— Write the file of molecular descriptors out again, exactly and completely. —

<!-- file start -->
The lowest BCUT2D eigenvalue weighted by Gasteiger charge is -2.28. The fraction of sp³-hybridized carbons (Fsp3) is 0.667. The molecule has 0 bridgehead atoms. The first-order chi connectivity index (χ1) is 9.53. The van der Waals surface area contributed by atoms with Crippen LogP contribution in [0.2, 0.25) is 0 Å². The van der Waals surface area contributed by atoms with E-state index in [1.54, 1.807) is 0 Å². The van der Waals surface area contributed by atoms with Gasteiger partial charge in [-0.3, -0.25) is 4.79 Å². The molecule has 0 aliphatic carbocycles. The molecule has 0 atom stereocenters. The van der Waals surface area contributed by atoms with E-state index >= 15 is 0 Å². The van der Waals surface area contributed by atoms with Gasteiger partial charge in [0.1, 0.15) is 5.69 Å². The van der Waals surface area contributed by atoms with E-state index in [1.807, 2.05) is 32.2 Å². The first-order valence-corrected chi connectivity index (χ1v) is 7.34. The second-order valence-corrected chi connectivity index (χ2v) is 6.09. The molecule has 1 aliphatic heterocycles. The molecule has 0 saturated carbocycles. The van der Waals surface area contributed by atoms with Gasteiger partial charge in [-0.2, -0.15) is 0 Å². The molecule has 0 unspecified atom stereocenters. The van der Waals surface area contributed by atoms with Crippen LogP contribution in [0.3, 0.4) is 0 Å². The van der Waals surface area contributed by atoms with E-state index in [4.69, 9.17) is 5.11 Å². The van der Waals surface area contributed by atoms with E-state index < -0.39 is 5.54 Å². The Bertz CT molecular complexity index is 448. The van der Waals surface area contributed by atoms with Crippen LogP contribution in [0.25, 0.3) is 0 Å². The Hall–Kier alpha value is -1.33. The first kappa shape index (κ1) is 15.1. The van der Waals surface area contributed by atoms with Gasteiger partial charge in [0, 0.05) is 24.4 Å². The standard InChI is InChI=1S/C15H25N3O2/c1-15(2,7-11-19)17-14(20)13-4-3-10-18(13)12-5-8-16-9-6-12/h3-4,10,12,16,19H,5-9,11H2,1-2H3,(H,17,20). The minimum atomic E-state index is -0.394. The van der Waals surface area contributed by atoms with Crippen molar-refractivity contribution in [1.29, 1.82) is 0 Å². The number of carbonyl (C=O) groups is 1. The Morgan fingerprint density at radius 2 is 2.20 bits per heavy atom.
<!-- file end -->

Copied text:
The lowest BCUT2D eigenvalue weighted by Gasteiger charge is -2.28. The fraction of sp³-hybridized carbons (Fsp3) is 0.667. The molecule has 0 bridgehead atoms. The first-order chi connectivity index (χ1) is 9.53. The van der Waals surface area contributed by atoms with Crippen LogP contribution in [0.2, 0.25) is 0 Å². The van der Waals surface area contributed by atoms with E-state index in [1.54, 1.807) is 0 Å². The van der Waals surface area contributed by atoms with Gasteiger partial charge in [-0.3, -0.25) is 4.79 Å². The molecule has 0 aliphatic carbocycles. The molecule has 0 atom stereocenters. The van der Waals surface area contributed by atoms with E-state index >= 15 is 0 Å². The van der Waals surface area contributed by atoms with Gasteiger partial charge in [0.1, 0.15) is 5.69 Å². The van der Waals surface area contributed by atoms with E-state index in [1.807, 2.05) is 32.2 Å². The first-order valence-corrected chi connectivity index (χ1v) is 7.34. The second-order valence-corrected chi connectivity index (χ2v) is 6.09. The molecule has 1 aliphatic heterocycles. The molecule has 0 saturated carbocycles. The van der Waals surface area contributed by atoms with Gasteiger partial charge in [-0.2, -0.15) is 0 Å². The molecule has 0 unspecified atom stereocenters. The van der Waals surface area contributed by atoms with Crippen LogP contribution in [0.3, 0.4) is 0 Å². The van der Waals surface area contributed by atoms with E-state index in [4.69, 9.17) is 5.11 Å². The van der Waals surface area contributed by atoms with E-state index < -0.39 is 5.54 Å². The Bertz CT molecular complexity index is 448. The van der Waals surface area contributed by atoms with Crippen LogP contribution in [0.25, 0.3) is 0 Å². The Hall–Kier alpha value is -1.33. The first kappa shape index (κ1) is 15.1. The van der Waals surface area contributed by atoms with Gasteiger partial charge in [0, 0.05) is 24.4 Å². The standard InChI is InChI=1S/C15H25N3O2/c1-15(2,7-11-19)17-14(20)13-4-3-10-18(13)12-5-8-16-9-6-12/h3-4,10,12,16,19H,5-9,11H2,1-2H3,(H,17,20). The minimum atomic E-state index is -0.394. The van der Waals surface area contributed by atoms with Crippen molar-refractivity contribution in [1.29, 1.82) is 0 Å². The number of carbonyl (C=O) groups is 1. The Morgan fingerprint density at radius 2 is 2.20 bits per heavy atom.